Cultural Insensitivity in Model United Nations: A paradox

by Julian on February 26, 2013

Two co-delegates present their policy (Photo credit: Ana Mercedes Colón)

Walking as a timid eighth grader into the lobby of a beautiful hotel, the site of my first stateside Model UN conference, I didn’t have a clear idea of what to expect. One thing I did assume, however, was that each and every one of the three thousand delegates in attendance did Model UN for the same reasons I did: a passion for learning and a love of diversity. That idea was dashed when I was asked, as a Puerto Rican student, why I looked “fairly white.” The fact of the matter is that I am, for better or for worse, as pale as a ghost. If I had said I was from anywhere within the contiguous United States, chances are that there would have been no question of my “whiteness” (whatever that’s supposed to mean) in this delegate’s head.

This narrative is the same for the scores of delegates representing diverse cultural backgrounds. I have realized now, however, that people will not, and should not, participate in MUN for the same reasons. Many people will invariably join this organization in order to boost their high school transcripts or because their parents thought it would be a good idea. And that’s OK. They may well see the long-term benefits of having done MUN sometime in the future. We shouldn’t expect every delegate to know the particulars of any given culture by pure virtue of their involvement in the club. What’s not OK, however, is when this ignorance isn’t recognized and addressed in an appropriate manner.

Every delegate has the right to experience MUN in his or her own way. They do not have the right, however, to negatively affect the experiences of others. Conference organizers would also do well by remembering this. For every delegate who throws a culturally insensitive remark, there is a member of staff who is allowing this negative environment to fester. That being said, it is important to recognize that it is virtually impossible to stamp out this kind of behavior in its entirety. Expecting a conference to do so is very unfair to them. There several things they can do to address the issue, however.

Two delegates and good friends from different schools pause their caucusing to smile for the camera (Photo credit: Ana Mercedes Colón)

Strict policies and enforcement of anti-bullying rules are, of course, a must. It should be the absolute obligation of a staffer to report any instances of bullying as soon as he or she sees it. The conference, in conjunction with the delegate’s faculty advisor, should then determine what the appropriate course of action is. But sometimes that isn’t enough. What a conference appears to sponsor sets the tone for the entire event. This includes everything from keynote speakers to the attitudes of the dais.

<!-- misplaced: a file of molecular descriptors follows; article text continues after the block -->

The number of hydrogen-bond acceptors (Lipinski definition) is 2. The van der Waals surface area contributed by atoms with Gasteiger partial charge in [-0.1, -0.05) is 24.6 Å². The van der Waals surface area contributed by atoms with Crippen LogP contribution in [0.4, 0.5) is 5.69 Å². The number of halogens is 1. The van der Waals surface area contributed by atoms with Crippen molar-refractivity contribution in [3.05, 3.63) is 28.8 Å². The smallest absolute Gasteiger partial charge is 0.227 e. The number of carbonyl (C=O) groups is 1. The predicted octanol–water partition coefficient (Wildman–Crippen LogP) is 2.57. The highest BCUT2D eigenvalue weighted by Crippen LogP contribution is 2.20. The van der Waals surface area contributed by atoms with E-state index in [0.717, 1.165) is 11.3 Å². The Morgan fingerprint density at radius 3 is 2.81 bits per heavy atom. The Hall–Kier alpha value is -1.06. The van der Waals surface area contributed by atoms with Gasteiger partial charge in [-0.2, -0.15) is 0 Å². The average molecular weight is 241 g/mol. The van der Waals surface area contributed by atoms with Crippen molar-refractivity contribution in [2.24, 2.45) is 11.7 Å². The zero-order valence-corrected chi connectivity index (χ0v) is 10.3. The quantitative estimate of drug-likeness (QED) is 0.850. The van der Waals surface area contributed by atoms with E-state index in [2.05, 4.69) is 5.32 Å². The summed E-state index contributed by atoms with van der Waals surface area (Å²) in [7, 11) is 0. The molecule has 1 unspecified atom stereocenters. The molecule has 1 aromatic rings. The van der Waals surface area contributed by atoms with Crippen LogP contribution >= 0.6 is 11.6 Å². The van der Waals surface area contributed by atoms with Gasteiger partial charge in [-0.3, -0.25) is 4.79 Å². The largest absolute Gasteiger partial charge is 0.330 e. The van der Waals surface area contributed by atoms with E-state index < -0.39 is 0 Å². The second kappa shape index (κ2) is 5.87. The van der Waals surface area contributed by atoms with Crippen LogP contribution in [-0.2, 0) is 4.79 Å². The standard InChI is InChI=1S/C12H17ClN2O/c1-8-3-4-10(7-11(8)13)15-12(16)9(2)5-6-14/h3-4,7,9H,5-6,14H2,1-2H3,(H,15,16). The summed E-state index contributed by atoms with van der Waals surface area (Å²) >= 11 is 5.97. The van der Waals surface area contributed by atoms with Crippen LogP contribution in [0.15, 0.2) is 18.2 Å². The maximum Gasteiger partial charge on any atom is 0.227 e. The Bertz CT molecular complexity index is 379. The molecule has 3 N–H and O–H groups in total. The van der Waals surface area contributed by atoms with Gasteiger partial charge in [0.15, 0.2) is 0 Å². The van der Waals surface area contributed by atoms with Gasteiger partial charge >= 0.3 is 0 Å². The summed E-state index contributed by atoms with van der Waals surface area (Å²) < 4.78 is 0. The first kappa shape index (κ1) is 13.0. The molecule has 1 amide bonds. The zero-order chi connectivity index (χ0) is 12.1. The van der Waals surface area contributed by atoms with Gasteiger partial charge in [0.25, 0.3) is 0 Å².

During one recent conference, a keynote speaker gave a speech concerning political liberties worldwide that was considered insensitive to some international delegates. Hundreds of these delegates, offended, decided to leave the room. One of these students said that it was not the place of any conference to “impose opinions” on its attendees and called the speech “ridiculous.” Another pointed out that “everyone has an opinion, but one’s position of authority should not be abused.” Though a keynote speaker is not directly affiliated with the conference in which he or she speaks, that conference is immediately associated with whatever is said during the presentation. Should unforeseen events such as this one occur, all conferences should replicate the measures taken by this particular one. The matter was discussed during the moderators’ meeting and a private Q&A session with the offended schools was held in their native language.

Clearly, there are ways for conference organizers to prevent their hard work from being tarnished by cultural insensitivity. Nevertheless, the process of stamping out the attitudes that lead to this type of bullying needs to start within individual clubs. A club or school that fosters an atmosphere of ignorance will encourage their students to think it’s OK to abuse others. Even scarier is the prospect of creating a generation of MUNers who don’t even realize that what they are doing is wrong. If that happens, then the battle will have been lost. Ultimately, this kind of conduct in MUN is a paradox. How can an activity dedicated to expanding students’ cultural horizons be the venue for such intolerable behavior? It is up to each and every participant to ensure that this doesn’t become the norm, and I am confident that this generation will never allow that to happen.

Delegates from the NAIMUN L FIFA committee come together after debating about the effects of racism in competitive football (Photo credit: NAIMUN L Press Corps)

  • Anonymous

    I don’t mean to sound rude or insensitive, but the article’s author mentions how an 8th grader made a racially insensitive comment. Isn’t that typical middle school behavior?

    • Julian

      Thank you very much for your comment! Though at the time I was an eighth grader, the person who made the comment was well into high school (I don’t remember exactly what grade). Either way, I believe everyone, whether in middle or high school, should be taught basic respect and be expected to meet that standard. Though the offensiveness of the remark may seem unintentional (and probably was), it’s this kind of thinking that needs to be exposed and dealt with. No one is expecting middle schoolers to understand the racial composition of a faraway island, but the idea that people everywhere come in all shapes and colors isn’t difficult to grasp.

Previous post:

Next post: